CC BY-SA   krozruch

The Lock In - Introduction

20-03-20


I recorded this piece on the 20th March at the end of a long, eventful week. After several months of trying to settle down into routines involving working from home and working from my office over by the river, I brought home all essential items last Sunday and tried to settle into the one routine which I had always found most challenging: working at home when my girlfriend, Woodstock, was home. I did this some days better, some days worse, and all the time somewhat distracted by the resonances of the surreality I knew I was going to be experiencing for some time. There was a lot to digest. That certainly comes out in this recording though I will still be absorbing some of the impact two episodes from now.

This is an introduction to the series but it ought to be pointed out that it may serve poorly in that function. I am deep in myself and drawing myself out. Editing the recording, I discovered that many of the sentences might take minutes in realtime as I lose myself like a detective mid-reverie or a tweedy professor with a pipe in one hand, matches in the other. Because of the focus of my work, which I have thrown myself into over the past few months and no less so with this quarantine, much of my focus here is the political context of the current moment. That moment is a contextless macro lens expression of the fractal gestalt of the current epoch.

Being on my own and speaking after a prolonged period of solitary creation, I am closer in this piece to the philosophy and intended praxis of Automat Svět than the series will become once Woodstock gets involved from episode two. I have used dictations as part of a writing process for many years, long before I began to think of them in terms of podcasts or friends and colleagues began to suggest I consider the same. The process of speaking the above as if to oneself, in one's personal diary room1, might lead, some iterations down the line, into a more considered or more formally structured written piece, a more structured podcast, or even several of either or both of differing lengths and styles, none of which must necessarily be written by myself, hosted on this web application I am writing, or indeed be viewable on the internet (or i2p, or ZeroNet, Gopher, IPFS etc. etc. at all).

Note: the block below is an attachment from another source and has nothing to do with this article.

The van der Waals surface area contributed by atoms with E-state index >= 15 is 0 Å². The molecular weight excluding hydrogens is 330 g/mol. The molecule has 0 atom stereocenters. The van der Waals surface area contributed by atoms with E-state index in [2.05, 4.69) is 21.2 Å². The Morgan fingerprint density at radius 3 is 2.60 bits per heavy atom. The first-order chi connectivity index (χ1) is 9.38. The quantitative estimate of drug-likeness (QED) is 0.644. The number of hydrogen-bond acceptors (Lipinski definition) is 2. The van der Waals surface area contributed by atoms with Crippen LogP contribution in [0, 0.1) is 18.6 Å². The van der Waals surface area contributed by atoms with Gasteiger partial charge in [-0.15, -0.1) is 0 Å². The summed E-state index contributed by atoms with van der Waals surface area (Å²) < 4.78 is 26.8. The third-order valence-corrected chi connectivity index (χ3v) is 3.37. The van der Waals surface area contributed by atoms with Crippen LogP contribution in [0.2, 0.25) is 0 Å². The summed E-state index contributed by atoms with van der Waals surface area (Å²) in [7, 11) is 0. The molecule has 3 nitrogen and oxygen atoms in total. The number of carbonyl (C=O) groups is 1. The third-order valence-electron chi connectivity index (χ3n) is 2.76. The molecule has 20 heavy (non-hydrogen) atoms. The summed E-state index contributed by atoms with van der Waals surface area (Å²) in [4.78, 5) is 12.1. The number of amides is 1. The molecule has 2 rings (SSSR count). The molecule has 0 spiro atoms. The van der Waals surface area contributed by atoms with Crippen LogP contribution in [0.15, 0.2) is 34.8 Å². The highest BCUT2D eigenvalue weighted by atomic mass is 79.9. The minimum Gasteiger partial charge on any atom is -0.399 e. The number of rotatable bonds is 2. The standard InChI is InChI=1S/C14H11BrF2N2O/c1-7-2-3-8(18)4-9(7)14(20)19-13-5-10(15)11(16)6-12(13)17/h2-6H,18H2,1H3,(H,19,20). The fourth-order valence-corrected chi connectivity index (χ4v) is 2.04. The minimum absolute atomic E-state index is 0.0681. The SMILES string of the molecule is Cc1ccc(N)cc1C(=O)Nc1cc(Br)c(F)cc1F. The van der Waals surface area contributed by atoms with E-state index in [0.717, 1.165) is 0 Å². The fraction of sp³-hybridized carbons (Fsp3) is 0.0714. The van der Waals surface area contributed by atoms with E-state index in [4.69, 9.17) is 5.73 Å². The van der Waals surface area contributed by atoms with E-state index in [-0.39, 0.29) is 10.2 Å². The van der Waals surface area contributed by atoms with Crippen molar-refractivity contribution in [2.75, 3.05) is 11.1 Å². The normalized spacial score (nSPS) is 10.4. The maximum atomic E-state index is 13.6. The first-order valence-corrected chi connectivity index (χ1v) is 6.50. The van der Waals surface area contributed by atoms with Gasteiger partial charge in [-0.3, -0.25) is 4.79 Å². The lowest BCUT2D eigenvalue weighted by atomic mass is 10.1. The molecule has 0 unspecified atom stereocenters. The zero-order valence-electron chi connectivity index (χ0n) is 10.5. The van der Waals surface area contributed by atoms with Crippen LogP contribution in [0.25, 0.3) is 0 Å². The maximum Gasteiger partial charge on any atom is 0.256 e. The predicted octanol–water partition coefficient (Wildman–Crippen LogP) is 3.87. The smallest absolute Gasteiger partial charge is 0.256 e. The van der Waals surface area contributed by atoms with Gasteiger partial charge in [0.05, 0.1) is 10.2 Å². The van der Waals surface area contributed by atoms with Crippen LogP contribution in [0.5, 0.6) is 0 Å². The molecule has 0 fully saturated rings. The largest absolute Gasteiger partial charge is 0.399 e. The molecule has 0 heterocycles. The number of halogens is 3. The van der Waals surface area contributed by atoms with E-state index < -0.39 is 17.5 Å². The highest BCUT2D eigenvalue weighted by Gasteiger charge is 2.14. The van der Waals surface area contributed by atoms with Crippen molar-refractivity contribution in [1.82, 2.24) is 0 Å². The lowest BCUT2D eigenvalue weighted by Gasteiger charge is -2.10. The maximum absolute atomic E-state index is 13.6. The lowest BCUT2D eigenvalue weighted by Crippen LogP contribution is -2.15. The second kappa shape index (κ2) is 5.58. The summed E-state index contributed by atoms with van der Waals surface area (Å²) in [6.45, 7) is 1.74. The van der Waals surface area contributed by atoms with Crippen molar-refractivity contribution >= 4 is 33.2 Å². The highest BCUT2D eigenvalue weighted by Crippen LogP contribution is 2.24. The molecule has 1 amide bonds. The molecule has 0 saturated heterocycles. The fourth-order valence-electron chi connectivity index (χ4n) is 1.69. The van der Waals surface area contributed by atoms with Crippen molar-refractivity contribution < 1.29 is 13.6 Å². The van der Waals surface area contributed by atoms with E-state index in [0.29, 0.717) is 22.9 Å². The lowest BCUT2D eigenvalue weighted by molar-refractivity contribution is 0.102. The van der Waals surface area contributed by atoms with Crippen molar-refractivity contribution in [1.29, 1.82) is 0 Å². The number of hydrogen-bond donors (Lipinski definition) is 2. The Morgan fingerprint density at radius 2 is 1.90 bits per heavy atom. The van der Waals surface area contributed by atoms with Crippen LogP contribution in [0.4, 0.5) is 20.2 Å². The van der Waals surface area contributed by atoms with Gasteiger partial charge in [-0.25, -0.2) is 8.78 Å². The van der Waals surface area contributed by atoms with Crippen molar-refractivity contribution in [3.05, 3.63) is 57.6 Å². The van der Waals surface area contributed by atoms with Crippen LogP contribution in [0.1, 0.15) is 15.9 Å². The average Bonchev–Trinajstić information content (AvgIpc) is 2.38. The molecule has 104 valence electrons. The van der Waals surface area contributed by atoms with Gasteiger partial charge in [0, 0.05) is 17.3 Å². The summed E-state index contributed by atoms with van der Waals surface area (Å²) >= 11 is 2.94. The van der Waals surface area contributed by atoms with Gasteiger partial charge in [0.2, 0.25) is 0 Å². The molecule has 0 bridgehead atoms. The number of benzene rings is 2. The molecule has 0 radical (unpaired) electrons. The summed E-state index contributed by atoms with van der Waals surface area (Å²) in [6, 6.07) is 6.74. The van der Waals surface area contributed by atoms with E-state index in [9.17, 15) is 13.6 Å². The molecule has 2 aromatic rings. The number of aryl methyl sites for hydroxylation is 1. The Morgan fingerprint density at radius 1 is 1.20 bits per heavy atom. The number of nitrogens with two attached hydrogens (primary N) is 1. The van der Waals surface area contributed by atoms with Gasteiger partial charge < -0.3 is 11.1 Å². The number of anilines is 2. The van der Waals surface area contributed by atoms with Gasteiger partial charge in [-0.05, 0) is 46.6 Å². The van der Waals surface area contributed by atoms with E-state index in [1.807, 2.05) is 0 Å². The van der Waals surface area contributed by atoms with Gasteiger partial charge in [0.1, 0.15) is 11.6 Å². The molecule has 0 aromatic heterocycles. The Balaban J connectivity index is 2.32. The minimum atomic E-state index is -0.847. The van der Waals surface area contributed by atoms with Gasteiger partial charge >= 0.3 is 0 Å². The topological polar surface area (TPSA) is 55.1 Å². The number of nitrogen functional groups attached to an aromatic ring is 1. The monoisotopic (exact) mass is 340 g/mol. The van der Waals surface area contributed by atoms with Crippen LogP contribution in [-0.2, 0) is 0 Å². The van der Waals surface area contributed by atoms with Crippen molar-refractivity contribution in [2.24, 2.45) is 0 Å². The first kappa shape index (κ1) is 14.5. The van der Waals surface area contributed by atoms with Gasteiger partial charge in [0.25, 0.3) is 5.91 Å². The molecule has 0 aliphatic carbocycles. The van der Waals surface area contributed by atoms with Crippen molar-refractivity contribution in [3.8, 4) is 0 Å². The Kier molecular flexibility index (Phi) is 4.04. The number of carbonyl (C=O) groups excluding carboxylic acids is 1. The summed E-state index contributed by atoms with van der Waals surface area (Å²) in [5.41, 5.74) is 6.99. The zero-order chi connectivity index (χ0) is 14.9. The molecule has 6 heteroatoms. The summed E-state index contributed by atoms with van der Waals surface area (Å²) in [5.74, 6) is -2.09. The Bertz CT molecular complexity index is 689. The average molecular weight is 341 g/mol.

These are and will be interesting times. The point I make in this recording, I suppose, is we will now see, every day, what kind of a shape we are in. That on the large scale. At home, we will feel our own vulnerability, and, perhaps often more strongly, the vulnerability of the people closest to us. I talk about my parents, who are currently on holiday in Spain, which is one of the epicentres of the pandemic in Europe. I could equally have talked about my girlfriend's grandparents. I was planning to go with her grandfather to see the football or the hockey, or even the basketball here sometime soon. We had looked into dates. Even back what seems like a month ago but (I just looked it up) was just over two weeks ago on the eigth, we could have gone to Sparta vs Slavia, the major derby here in Prague, since people were cancelling their bookings for what would ordinarily invariably have been a sold out, often riled-up match. Grandad couldn't make it but I still, I think,2 had no notion that the season would be put on ice.3